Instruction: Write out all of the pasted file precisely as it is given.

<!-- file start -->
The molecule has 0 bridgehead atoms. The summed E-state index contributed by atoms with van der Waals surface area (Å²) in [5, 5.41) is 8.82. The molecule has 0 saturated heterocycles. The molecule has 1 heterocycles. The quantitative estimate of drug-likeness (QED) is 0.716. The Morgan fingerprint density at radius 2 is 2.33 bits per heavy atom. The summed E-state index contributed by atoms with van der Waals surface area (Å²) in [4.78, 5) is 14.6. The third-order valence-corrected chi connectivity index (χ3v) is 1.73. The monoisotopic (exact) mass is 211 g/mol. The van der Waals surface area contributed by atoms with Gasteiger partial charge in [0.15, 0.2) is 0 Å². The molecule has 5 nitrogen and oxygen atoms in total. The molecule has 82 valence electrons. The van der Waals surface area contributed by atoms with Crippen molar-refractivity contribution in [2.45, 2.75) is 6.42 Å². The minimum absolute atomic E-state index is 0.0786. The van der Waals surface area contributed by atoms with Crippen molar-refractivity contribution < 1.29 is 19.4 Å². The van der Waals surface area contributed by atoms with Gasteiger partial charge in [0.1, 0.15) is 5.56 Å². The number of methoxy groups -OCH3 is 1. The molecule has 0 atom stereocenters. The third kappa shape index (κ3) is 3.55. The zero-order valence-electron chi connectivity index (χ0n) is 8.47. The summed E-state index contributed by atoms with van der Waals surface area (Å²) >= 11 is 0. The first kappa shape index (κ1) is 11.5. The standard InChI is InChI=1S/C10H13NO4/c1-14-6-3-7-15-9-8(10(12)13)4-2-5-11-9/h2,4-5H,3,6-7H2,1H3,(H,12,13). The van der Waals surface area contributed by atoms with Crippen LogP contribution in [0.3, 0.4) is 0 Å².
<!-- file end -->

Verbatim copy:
The molecule has 0 bridgehead atoms. The summed E-state index contributed by atoms with van der Waals surface area (Å²) in [5, 5.41) is 8.82. The molecule has 0 saturated heterocycles. The molecule has 1 heterocycles. The quantitative estimate of drug-likeness (QED) is 0.716. The Morgan fingerprint density at radius 2 is 2.33 bits per heavy atom. The summed E-state index contributed by atoms with van der Waals surface area (Å²) in [4.78, 5) is 14.6. The third-order valence-corrected chi connectivity index (χ3v) is 1.73. The monoisotopic (exact) mass is 211 g/mol. The van der Waals surface area contributed by atoms with Gasteiger partial charge in [0.15, 0.2) is 0 Å². The molecule has 5 nitrogen and oxygen atoms in total. The molecule has 82 valence electrons. The van der Waals surface area contributed by atoms with Crippen molar-refractivity contribution in [2.45, 2.75) is 6.42 Å². The minimum absolute atomic E-state index is 0.0786. The van der Waals surface area contributed by atoms with Crippen molar-refractivity contribution < 1.29 is 19.4 Å². The van der Waals surface area contributed by atoms with Gasteiger partial charge in [0.1, 0.15) is 5.56 Å². The number of methoxy groups -OCH3 is 1. The molecule has 0 atom stereocenters. The third kappa shape index (κ3) is 3.55. The zero-order valence-electron chi connectivity index (χ0n) is 8.47. The summed E-state index contributed by atoms with van der Waals surface area (Å²) >= 11 is 0. The first kappa shape index (κ1) is 11.5. The standard InChI is InChI=1S/C10H13NO4/c1-14-6-3-7-15-9-8(10(12)13)4-2-5-11-9/h2,4-5H,3,6-7H2,1H3,(H,12,13). The van der Waals surface area contributed by atoms with Crippen LogP contribution in [0.3, 0.4) is 0 Å².